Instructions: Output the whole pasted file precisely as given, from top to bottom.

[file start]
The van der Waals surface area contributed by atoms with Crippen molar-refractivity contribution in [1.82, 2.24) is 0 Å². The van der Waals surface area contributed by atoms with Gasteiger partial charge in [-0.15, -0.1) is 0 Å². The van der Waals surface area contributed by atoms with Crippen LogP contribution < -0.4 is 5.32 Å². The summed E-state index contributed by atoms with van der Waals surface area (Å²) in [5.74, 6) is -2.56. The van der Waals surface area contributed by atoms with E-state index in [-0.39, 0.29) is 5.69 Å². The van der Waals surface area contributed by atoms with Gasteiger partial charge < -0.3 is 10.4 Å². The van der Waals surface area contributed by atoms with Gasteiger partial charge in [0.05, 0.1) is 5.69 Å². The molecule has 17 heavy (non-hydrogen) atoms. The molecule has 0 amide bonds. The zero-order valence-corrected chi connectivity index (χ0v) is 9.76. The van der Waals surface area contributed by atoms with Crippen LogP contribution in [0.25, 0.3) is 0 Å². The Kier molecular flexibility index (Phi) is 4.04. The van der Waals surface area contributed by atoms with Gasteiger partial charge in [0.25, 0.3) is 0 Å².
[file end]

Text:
The van der Waals surface area contributed by atoms with Crippen molar-refractivity contribution in [1.82, 2.24) is 0 Å². The van der Waals surface area contributed by atoms with Gasteiger partial charge in [-0.15, -0.1) is 0 Å². The van der Waals surface area contributed by atoms with Crippen LogP contribution < -0.4 is 5.32 Å². The summed E-state index contributed by atoms with van der Waals surface area (Å²) in [5.74, 6) is -2.56. The van der Waals surface area contributed by atoms with E-state index in [-0.39, 0.29) is 5.69 Å². The van der Waals surface area contributed by atoms with Gasteiger partial charge < -0.3 is 10.4 Å². The van der Waals surface area contributed by atoms with Gasteiger partial charge in [0.05, 0.1) is 5.69 Å². The molecule has 17 heavy (non-hydrogen) atoms. The molecule has 0 amide bonds. The zero-order valence-corrected chi connectivity index (χ0v) is 9.76. The van der Waals surface area contributed by atoms with Crippen LogP contribution in [0.25, 0.3) is 0 Å². The Kier molecular flexibility index (Phi) is 4.04. The van der Waals surface area contributed by atoms with Gasteiger partial charge in [0.25, 0.3) is 0 Å².